Return to Carlsbad Caverns for the bat flight

May 20, 2007

After our tour through Carlsbad Caverns we drove the twenty miles to the town of Carlsbad, New Mexico for supper and then headed back to Carlsbad Caverns to watch the bat flight at sundown.

I talked them into stopping at the location of our second stop this morning to have one more look at the beautiful cactus flowers.

I scrambled up the inviting hillside again to try some more closeups of the flowers.
I was concentrating so much on the spectacular cactus flowers above that I didn't notice that I was recording a board meeting of the local cactus beetles on a cactus bud in the left part of my frame.
I ran across this small egg-shaped flowering cactus that I had totally missed the first time up the hill. The whole cactus was only about six inches tall with a bloom 2-3 inches across.
Brenda called to me from the base of the hill that she was seeing something red above me and to my left on the crest of the ridge where I had not been. I scrambled around there and found this spectacular display of rose colored cactus blooms. I would certainly have hated to miss this - one of the most outstanding views of the day.
This was another sample of this rose flowered cactus about ten feet away.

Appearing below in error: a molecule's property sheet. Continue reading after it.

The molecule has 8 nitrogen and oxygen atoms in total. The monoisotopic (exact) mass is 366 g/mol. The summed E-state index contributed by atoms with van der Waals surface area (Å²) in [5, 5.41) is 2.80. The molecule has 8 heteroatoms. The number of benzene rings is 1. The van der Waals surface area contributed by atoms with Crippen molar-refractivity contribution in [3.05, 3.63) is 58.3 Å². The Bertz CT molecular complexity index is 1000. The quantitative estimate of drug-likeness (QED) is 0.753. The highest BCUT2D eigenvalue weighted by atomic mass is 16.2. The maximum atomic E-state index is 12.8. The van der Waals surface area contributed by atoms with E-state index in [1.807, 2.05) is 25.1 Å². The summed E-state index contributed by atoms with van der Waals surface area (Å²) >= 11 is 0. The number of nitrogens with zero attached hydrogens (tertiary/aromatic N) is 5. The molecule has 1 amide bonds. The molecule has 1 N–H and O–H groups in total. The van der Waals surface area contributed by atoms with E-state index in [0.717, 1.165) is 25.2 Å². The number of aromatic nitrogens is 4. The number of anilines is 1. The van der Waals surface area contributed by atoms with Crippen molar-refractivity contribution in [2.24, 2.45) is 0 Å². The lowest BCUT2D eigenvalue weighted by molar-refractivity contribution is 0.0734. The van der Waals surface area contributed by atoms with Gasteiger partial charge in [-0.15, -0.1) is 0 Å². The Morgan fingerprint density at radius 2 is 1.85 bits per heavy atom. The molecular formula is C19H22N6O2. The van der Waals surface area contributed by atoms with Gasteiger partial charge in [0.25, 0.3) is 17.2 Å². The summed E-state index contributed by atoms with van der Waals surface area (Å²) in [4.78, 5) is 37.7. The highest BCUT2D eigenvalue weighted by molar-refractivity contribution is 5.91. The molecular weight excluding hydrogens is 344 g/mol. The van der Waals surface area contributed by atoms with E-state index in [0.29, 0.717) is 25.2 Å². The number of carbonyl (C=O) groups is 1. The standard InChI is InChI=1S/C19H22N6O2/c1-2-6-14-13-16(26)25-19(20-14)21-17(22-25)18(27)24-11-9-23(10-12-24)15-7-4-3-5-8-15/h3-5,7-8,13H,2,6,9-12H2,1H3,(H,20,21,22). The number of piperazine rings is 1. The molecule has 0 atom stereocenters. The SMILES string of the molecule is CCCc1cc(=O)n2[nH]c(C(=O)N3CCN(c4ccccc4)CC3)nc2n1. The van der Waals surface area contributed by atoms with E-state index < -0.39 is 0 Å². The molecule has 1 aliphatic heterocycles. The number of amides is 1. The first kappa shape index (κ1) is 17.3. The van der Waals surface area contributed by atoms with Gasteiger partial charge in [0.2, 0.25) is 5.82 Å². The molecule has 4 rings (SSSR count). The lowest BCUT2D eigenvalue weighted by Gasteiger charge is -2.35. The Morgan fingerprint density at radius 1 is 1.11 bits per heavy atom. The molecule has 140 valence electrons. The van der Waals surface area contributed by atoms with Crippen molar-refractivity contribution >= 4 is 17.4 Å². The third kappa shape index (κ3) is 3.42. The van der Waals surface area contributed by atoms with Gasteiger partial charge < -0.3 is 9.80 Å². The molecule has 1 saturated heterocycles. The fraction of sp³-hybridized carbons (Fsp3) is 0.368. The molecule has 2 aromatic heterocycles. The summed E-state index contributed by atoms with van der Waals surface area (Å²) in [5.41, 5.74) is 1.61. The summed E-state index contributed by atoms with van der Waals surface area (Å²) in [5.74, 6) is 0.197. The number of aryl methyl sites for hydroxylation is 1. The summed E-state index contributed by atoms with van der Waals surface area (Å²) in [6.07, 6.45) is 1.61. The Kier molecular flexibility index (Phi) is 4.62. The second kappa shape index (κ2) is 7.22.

It was hard to tear myself away from God's idyllic floral settings, but Brenda, Phyllis and Edgar were waiting for me at the bottom of the hill, and we had a date with the bats.
We drove on up the the top and made our way to the natural entrance to Carlsbad Caverns where they had constructed a rock ampitheater for the observation of the nightly bat flight. The ranger gave a good overview of the different kinds of bats and their benefits in pollination and insect control. He told us that these Mexican free tailed bats wintered in Mexico and that this colony numbered around 300,000.
The actual bat flight was much more dramatic than I had expected. At about 7:45 local time the bats began boiling out of the cave entrance, which I would estimate at about 60 feet across. The whole opening filled with bats, spiraling upward like an animated tornado, and when the spiral reached the top of the wall, a stream of bats would spill over the edge and stream off toward the southern horizon. We watched the stream of bats top the ridge to the south, dividing into two streams as they reached the top of the ridge. We were told that they visited three local rivers and would eat something like three times their body weights in insects during the night, returning to the cave just before sunrise.
Farewell to Brownfield

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